AmeriScan: September 18, 2003
The U.S. Energy Secretary said that no technologies currently exist to significantly cut emissions of greenhouse gases linked to global warming.
Abraham defended the Bush administration for its decision to withdraw support for the Kyoto Protocol, which he says would have forced the United States to meet greenhouse gas reduction targets that are not currently achievable without severe economic hardship.
"The United States is neither ashamed of its position on Kyoto nor indifferent to the challenges of climate change," Abraham said. "The United States is investing billions of dollars to address these challenges."
Nations seeking to cut emissions of carbon dioxide and other greenhouse gases "face one hard and clear choice," Abraham said.
"Either dramatic greenhouse gas reductions will come at the expense of economic growth and improved living standards, or breakthrough energy technologies that change the game entirely will allow us to reduce emissions while, at the same time, we maintain economic growth and improve the world's standards of living."
Abraham said the United States is leading research into new technologies designed to reduce or eliminate carbon dioxide emissions from the burning of fossil fuels such as coal and oil. The United States is also aggressively looking to replace fossil fuels with new energy sources such as hydrogen, Abraham said.
The Bush administration has faced sharp criticism at home and abroad for its approach to climate change, which rests on voluntary agreements with industry to cut emissions.
Critics say the administration's policies, including many of the research options outlined by Abraham, are stifled by inadequate funding and are being used by the administration to overshadow immediate reductions that could be made by stricter fuel economy and efficiency standards. The United States contributes some 25 percent of the world's emissions of greenhouse gases.
But Abraham says the world needs to develop "revolutionary technologies" to reduce greenhouse gas emissions.
"When those technologies are developed, we will all exceed our targets," he said. "If they are not developed, then we will all fail."
The announcement came eight days after a federal court granted a request by The Fund for Animals to block the Maryland state officials from killing hundreds of swans throughout the Chesapeake Bay while The Fund's lawsuit was pending.
The new decision by federal officials, which was not explained, does not just apply to Maryland, but to dozens of permits to kill tens of thousands of mute swans throughout the United States.
"This is a colossal step for thousands of graceful and majestic mute swans," said Michael Markarian, president of The Fund for Animals. "These birds have been scapegoats for far too long, and blamed unfairly for environmental damage that is being caused by massive corporate polluters such as poultry factory farms."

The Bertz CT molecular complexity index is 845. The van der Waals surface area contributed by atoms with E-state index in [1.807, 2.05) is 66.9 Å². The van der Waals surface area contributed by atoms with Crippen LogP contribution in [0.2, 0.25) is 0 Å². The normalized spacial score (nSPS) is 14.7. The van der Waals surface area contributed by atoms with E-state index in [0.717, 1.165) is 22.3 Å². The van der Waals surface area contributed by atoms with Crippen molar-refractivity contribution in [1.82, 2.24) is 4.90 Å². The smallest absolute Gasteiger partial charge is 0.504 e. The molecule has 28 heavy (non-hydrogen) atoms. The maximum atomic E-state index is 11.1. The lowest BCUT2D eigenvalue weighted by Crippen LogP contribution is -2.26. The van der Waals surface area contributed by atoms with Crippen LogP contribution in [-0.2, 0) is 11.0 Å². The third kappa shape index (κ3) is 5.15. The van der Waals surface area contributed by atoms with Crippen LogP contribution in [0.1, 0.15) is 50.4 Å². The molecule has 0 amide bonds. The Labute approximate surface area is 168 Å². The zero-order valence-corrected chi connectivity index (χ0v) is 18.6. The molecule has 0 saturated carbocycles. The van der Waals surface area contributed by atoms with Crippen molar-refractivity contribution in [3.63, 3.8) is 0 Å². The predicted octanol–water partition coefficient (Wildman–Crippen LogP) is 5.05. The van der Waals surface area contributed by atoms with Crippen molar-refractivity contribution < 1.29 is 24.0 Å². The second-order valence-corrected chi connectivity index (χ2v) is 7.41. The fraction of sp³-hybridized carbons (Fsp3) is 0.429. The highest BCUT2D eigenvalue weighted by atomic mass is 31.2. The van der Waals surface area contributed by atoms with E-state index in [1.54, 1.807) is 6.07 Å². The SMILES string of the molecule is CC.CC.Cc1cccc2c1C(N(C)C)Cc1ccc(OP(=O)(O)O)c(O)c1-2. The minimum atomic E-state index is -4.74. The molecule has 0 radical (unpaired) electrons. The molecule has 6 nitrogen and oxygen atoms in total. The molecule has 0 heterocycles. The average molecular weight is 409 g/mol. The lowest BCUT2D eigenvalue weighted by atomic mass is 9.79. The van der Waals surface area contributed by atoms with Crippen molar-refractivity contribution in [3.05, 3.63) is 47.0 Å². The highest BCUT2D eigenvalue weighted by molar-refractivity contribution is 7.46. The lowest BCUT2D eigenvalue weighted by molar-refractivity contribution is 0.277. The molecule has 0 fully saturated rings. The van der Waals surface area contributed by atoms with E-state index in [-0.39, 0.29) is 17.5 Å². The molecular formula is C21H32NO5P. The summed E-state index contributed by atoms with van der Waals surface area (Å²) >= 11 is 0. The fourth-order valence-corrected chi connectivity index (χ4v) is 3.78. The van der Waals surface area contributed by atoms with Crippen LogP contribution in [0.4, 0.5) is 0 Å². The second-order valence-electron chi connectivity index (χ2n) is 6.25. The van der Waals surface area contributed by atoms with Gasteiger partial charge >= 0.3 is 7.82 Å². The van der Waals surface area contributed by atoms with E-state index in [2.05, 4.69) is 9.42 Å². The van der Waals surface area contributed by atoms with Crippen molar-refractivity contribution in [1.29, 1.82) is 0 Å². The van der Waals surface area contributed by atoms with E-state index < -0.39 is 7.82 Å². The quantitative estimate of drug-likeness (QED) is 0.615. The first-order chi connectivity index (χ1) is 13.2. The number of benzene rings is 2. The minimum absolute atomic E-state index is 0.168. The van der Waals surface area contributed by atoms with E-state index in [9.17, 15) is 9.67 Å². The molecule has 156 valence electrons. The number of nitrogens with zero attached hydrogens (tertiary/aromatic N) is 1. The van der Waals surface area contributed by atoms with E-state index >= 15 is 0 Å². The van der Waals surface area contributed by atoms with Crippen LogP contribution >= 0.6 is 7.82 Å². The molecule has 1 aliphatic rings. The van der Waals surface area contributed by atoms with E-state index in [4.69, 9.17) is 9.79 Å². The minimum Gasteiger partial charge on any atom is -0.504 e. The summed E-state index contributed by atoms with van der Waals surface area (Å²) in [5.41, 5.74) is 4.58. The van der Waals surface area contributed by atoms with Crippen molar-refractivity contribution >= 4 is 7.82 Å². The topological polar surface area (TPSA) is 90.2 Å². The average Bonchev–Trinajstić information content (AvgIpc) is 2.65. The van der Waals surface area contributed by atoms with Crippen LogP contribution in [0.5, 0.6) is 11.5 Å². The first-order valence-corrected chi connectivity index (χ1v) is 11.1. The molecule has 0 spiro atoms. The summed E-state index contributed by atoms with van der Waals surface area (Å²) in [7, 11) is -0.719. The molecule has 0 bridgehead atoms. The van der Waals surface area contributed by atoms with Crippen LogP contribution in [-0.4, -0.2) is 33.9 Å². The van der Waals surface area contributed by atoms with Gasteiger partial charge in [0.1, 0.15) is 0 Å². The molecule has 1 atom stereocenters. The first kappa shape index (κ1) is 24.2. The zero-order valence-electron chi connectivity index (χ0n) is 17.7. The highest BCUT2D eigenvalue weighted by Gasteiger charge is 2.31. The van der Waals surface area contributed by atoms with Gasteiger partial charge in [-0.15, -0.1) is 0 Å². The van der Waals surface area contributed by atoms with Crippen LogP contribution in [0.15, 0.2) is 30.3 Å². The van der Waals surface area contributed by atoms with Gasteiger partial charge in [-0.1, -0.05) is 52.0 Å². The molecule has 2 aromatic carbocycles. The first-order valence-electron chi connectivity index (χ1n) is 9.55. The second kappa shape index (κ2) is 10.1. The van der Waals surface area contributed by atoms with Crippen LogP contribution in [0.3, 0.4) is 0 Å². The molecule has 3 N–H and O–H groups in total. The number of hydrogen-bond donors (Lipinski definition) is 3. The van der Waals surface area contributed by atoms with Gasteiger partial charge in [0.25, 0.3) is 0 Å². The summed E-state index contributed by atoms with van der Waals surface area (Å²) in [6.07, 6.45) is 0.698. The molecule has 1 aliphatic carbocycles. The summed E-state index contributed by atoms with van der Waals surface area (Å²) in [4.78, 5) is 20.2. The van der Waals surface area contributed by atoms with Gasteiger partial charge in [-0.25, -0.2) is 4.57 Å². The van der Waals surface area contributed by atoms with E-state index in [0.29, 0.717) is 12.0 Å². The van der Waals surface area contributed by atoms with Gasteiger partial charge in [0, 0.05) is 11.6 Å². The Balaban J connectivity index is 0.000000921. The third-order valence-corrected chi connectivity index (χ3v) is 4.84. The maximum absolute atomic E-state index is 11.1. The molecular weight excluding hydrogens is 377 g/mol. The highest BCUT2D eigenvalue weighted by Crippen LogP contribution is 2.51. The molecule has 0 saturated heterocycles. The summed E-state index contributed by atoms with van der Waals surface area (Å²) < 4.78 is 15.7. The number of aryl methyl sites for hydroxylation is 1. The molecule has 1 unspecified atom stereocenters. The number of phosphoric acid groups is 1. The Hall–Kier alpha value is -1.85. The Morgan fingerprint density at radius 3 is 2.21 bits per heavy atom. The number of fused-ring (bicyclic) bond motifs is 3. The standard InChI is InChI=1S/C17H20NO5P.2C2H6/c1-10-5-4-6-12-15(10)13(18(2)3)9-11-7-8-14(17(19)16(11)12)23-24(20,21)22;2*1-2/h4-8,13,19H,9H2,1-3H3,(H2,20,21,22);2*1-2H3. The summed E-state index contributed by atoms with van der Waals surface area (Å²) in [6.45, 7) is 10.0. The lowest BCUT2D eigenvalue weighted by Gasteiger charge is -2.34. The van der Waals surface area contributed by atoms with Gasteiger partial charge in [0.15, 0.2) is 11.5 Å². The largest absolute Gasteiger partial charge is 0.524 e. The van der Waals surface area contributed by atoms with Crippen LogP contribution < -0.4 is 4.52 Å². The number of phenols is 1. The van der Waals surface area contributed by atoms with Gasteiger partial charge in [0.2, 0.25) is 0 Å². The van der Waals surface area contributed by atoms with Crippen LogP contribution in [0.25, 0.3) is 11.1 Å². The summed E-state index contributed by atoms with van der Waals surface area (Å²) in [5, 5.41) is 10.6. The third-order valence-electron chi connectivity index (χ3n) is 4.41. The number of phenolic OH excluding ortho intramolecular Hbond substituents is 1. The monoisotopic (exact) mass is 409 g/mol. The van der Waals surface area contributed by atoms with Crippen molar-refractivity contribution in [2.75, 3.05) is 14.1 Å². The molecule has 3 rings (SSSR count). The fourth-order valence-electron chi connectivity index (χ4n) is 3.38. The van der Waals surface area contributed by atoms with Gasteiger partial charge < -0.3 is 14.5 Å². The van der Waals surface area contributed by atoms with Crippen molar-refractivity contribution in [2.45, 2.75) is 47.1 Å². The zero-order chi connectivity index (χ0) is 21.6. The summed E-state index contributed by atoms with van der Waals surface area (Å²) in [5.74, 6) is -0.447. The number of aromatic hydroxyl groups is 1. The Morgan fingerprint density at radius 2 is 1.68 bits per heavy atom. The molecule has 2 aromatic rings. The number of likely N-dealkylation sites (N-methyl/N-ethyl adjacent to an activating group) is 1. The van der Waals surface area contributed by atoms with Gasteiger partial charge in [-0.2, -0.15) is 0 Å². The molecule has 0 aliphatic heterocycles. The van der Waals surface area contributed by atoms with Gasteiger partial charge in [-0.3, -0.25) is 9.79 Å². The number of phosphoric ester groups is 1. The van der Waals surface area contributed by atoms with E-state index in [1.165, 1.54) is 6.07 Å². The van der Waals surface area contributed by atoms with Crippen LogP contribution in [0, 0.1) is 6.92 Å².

Earlier this month, The Fund for Animals, along with four citizen plaintiffs, filed suit against the U.S. Fish and Wildlife Service and Interior Department Secretary Gale Norton charging that federal officials' decision to authorize the destruction of Maryland's mute swans violated the Migratory Bird Treaty Act and the National Environmental Policy Act.
The group charged that the environmental impact of the planned killing of up to 31,000 mute swans over the next ten years - including 525 in the state of Maryland this year- was not adequately studied and that non-lethal alternatives, such as egg addling, were not fully considered.
State and federal officials said the management plan is needed because mute swans are a nonnative species without natural predators.
A species native to Europe and Asia, mute swans were introduced to estates and parks in the eastern United States beginning in the 19th century. Maryland's population of mute swans originated when five birds escaped from captivity in 1962.
The primary concern of Maryland state officials is the birds' consumption of submerged aquatic vegetation (SAV), which is an important part of the Chesapeake Bay's ecosystem, providing food and shelter for marine species and improving water quality.
Maryland state officials say the state's current population of 3,600 birds is eating 10.5 million pounds of SAV a year and they believe that the current population is on the verge of an exponential increase in numbers and could reach 20,000 birds by 2010.
In granting the injunction on September 9, U.S. District Court Judge Emmet Sullivan noted that state experts have characterized "the 'bay wide' impact of mutes swans as 'negligible,'" and conceded that the relatively small population of mute swans in Maryland "consumes only 10 percent of the total annual Chesapeake Bay SAV biomass."
This finding comes as GM technology is being increasingly applied to U.S. crops, in particular corn and soybeans.
Estimates find that some 75 percent of processed foods in grocery stores contain GM foods, but Pew's survey reported that 24 percent of Americans believe they have eaten GM, with 58 percent believing they have not.
The Pew survey finds that 34 percent had heard a "great deal" or "some" about GM foods, compared to 44 percent in a survey conducted by the organization last year.